Entry of Christ into Jerusalem, a 1617 oil painting by Flemish Baroque painter Anthony van Dyck

This is what all surrounding Jerusalem felt like in today’s Gospel. The dark edge of evil hangs in inevitable threat.

But for Jesus, who walked in the hidden light of the Father, the moment brought more than threatening shadows. It was time to fulfill an ancient promise. It was time to offer the greatest act of Love.

Hear the word of the LORD, O nations,
    proclaim it on distant isles, and say:
He who scattered Israel, now gathers them together,
    he guards them as a shepherd his flock.
The LORD shall ransom Jacob,
    he shall redeem him from the hand of his conqueror.

Jeremiah 31: 10-12

As Jesus went off alone to Ephraim to prepare his heart and soul for this ultimate fulfillment, perhaps a prayer from Jeremiah strengthened him, a remembered promise from Ezekiel focused him.

Let us pray with Jesus today as he asks the Father to “shepherd” him. With Jesus, may we find our own strengths and understandings in these ancient prophets.


Poetry: Redemption by George Herbert (1593-1633)who was a Welsh-born poet, orator, and priest of the Church of England. His poetry is associated with the writings of the metaphysical poets, and he is recognised as “one of the foremost British devotional lyricists.”

Having been tenant long to a rich lord, 
    Not thriving, I resolvèd to be bold, 
    And make a suit unto him, to afford 
A new small-rented lease, and cancel th’ old. 

In heaven at his manor I him sought; 
    They told me there that he was lately gone 
    About some land, which he had dearly bought 
Long since on earth, to take possessiòn. 

I straight returned, and knowing his great birth, 
    Sought him accordingly in great resorts; 
    In cities, theaters, gardens, parks, and courts; 

At length I heard a ragged noise and mirth 
    Of thieves and murderers; there I him espied, 
    Who straight, Your suit is granted, said, and died.

Music: Like a Shepherd – St. Louis Jesuits

Psalm 81: Through the Storm

Friday of the Third Week of Lent

March 12, 2021


Today, in God’s Lavish Mercy, we pray with Psalm 81, another call to listen to God’s Word in order to find the fullness of life:

If only my people would hear me,
    and Israel walk in my ways,
I would feed them with the best of wheat,
    and with honey from the rock I would fill them.


But honestly, isn’t it hard to listen sometimes. Even the psalm suggests that there are such loud, distracting events in our lives that we sometimes can’t hear that Word:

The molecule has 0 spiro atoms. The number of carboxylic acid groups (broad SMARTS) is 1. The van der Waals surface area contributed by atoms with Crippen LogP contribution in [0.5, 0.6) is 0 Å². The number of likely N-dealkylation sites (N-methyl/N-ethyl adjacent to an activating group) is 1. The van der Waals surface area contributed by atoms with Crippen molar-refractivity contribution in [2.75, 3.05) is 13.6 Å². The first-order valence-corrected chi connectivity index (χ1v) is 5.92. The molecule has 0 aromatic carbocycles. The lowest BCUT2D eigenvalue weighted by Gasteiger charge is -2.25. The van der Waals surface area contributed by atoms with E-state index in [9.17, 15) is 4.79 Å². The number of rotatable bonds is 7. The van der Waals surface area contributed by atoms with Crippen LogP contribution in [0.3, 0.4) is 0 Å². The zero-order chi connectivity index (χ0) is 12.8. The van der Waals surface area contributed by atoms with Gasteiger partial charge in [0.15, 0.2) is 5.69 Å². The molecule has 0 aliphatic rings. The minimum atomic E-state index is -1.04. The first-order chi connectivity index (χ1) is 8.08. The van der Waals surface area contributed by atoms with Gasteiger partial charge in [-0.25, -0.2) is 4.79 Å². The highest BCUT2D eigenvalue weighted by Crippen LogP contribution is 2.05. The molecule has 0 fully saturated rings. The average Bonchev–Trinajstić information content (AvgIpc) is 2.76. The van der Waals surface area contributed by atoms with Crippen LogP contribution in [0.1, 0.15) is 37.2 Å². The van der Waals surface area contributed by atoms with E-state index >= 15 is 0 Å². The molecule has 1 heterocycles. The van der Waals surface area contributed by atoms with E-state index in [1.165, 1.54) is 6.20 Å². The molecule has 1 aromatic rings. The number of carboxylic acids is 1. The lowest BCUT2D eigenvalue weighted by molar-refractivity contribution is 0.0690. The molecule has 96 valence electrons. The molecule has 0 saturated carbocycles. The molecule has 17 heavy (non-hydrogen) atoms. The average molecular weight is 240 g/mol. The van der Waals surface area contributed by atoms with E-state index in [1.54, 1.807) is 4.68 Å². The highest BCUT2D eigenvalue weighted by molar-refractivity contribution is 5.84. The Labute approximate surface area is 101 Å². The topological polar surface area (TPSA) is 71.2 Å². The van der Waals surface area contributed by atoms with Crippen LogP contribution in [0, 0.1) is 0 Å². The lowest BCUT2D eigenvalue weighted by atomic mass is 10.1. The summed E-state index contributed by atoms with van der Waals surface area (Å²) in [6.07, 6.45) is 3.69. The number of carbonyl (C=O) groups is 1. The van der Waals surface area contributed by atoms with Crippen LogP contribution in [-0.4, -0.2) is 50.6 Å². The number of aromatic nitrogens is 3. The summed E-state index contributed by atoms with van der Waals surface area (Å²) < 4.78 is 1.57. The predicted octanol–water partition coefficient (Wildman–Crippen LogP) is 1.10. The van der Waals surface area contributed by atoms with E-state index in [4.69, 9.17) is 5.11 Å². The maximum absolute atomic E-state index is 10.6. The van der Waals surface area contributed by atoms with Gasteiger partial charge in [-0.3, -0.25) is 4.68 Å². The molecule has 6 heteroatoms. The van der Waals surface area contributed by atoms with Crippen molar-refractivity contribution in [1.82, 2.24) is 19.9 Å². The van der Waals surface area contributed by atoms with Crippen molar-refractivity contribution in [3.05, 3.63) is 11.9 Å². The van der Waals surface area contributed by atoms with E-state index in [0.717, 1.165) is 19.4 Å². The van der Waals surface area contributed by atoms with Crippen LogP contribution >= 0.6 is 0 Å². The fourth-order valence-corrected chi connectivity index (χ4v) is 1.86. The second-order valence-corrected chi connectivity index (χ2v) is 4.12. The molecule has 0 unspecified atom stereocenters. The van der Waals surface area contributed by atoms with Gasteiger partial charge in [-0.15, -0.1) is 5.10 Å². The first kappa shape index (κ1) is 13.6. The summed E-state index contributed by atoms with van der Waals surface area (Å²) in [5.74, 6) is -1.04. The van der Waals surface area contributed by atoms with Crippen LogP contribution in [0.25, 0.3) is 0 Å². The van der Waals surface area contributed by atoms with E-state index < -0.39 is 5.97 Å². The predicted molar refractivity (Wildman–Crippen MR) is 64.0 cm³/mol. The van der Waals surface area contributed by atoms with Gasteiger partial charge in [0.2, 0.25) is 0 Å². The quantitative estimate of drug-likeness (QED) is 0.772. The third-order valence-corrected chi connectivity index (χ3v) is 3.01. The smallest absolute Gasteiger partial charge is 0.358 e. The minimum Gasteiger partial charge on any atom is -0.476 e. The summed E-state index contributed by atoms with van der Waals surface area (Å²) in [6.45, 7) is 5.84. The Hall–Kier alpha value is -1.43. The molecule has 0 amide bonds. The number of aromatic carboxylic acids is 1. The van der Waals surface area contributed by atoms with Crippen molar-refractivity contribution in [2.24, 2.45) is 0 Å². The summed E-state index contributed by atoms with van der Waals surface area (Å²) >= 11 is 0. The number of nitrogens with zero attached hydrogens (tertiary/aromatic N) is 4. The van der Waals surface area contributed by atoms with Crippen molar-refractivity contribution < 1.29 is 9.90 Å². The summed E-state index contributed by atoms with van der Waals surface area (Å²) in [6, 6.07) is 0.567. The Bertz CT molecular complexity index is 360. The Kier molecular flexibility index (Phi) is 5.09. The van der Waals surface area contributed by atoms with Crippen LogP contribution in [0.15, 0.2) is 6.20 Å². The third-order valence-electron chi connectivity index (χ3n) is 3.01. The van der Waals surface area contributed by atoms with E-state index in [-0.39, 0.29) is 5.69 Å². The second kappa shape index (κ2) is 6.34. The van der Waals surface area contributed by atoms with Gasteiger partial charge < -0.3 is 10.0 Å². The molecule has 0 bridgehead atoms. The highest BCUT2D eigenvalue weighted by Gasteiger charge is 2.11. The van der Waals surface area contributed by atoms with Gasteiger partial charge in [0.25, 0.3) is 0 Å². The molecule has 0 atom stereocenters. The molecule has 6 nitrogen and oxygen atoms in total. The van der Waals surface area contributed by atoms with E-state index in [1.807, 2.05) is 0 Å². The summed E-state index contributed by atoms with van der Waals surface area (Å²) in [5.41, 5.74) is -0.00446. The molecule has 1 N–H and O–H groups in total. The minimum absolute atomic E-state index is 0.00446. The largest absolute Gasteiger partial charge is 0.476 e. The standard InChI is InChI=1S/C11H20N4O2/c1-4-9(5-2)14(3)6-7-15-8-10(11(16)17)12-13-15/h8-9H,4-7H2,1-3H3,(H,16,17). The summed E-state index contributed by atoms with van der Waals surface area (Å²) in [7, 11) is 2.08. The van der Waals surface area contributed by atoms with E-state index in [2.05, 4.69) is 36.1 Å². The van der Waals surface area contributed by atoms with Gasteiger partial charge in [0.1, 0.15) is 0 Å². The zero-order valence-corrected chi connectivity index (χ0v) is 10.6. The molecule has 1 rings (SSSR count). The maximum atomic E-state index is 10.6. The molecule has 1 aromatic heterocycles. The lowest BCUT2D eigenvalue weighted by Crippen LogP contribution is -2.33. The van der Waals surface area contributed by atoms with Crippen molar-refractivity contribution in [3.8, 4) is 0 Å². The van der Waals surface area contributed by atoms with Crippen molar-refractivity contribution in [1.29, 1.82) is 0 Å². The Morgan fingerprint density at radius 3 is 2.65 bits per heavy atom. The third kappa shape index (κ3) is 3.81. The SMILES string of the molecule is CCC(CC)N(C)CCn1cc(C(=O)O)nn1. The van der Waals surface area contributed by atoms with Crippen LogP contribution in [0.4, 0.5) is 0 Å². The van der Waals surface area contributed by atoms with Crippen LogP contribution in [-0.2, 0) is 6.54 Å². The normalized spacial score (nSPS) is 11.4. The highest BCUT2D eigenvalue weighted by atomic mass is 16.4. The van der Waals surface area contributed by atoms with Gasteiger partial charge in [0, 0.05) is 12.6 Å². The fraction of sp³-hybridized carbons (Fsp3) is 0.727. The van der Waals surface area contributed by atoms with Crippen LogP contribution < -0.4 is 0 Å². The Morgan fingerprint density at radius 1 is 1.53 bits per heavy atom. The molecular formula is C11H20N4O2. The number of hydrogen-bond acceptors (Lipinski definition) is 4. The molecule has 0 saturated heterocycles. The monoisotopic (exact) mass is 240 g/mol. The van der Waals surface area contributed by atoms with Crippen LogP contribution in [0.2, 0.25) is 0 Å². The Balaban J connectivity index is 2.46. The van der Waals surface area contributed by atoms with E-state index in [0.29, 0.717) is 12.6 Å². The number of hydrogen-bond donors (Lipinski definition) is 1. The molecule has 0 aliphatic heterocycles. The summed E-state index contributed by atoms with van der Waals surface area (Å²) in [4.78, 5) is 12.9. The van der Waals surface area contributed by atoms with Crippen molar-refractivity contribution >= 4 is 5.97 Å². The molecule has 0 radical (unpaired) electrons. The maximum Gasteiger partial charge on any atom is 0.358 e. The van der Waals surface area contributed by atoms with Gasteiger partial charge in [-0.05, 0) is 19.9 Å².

In distress you called, and I rescued you.
 Unseen, I answered you in thunder;
    I tested you at the waters of Meribah.
Hear, my people, and I will admonish you;
    O Israel, will you not hear me?


The psalm shows us that God’s deepest Word
comes to us in thunder, in storm.
It is a truth Jesus embraced on Calvary.
It is a truth our lives will sometimes require of us.


This morning my prayer is filled with thoughts of my friend whose young daughter died last week. When even I, who never met Emily, can feel the overwhelming sadness of her untimely death, what unbearable storm must surround her parents! How can they hear the word of faith in the tumult?


Many years ago, I attended an evening event on the other side of my state. During the ceremony, a tornado touched down very nearby. After several frightening hours, I was able to travel back to my hotel, about five miles away.

But the roads were blocked with debris. The streets lights and signs had been blown down. And I was completely unfamiliar with the vicinity. I did eventually make it “home” to the hotel, but it wasn’t the same as I had left it. Part of the roof lay across the street. The window in my room had been fractured and boarded up.

For me, the memory is a parable about suffering. When the storm comes, we may pass through it, but we are not unchanged. Our world is not unchanged.

Jesus was not unchanged by Good Friday and Easter Sunday. By hearing God’s Word in the storm, Jesus was transformed. This is the legacy of faith Christ has given us in the Paschal Mystery. May it strengthen, heal, and transform us this Lent. May it comfort all those who so dearly love Emily.


Poetry: The Man Watching  by Rainer Maria Rilke, Translated by Robert Bly

I can tell by the way the trees beat, after
so many dull days, on my worried windowpanes
that a storm is coming,
and I hear the far-off fields say things
I can’t bear without a friend,
I can’t love without a sister.

The storm, the shifter of shapes, drives on 
across the woods and across time,
and the world looks as if it had no age:
the landscape, like a line in the psalm book, 
is seriousness and weight and eternity.

What we choose to fight is so tiny! 
What fights with us is so great. 
If only we would let ourselves be dominated
as things do by some immense storm, 
we would become strong too, and not need names.

When we win it’s with small things, 
and the triumph itself makes us small. 
What is extraordinary and eternal
does not want to be bent by us. 
I mean the Angel who appeared
to the wrestlers of the Old Testament:
when the wrestlers’ sinews 
grew long like metal strings, 
he felt them under his fingers 
like chords of deep music.

Whoever was beaten by this Angel 
(who often simply declined the fight) 
went away proud and strengthened
and great from that harsh hand, 
that kneaded him as if to change his shape. 
Winning does not tempt that man. 
This is how he grows: by being defeated, decisively, 
by constantly greater beings.


Music: Moonlight Sonata in a Thunderstorm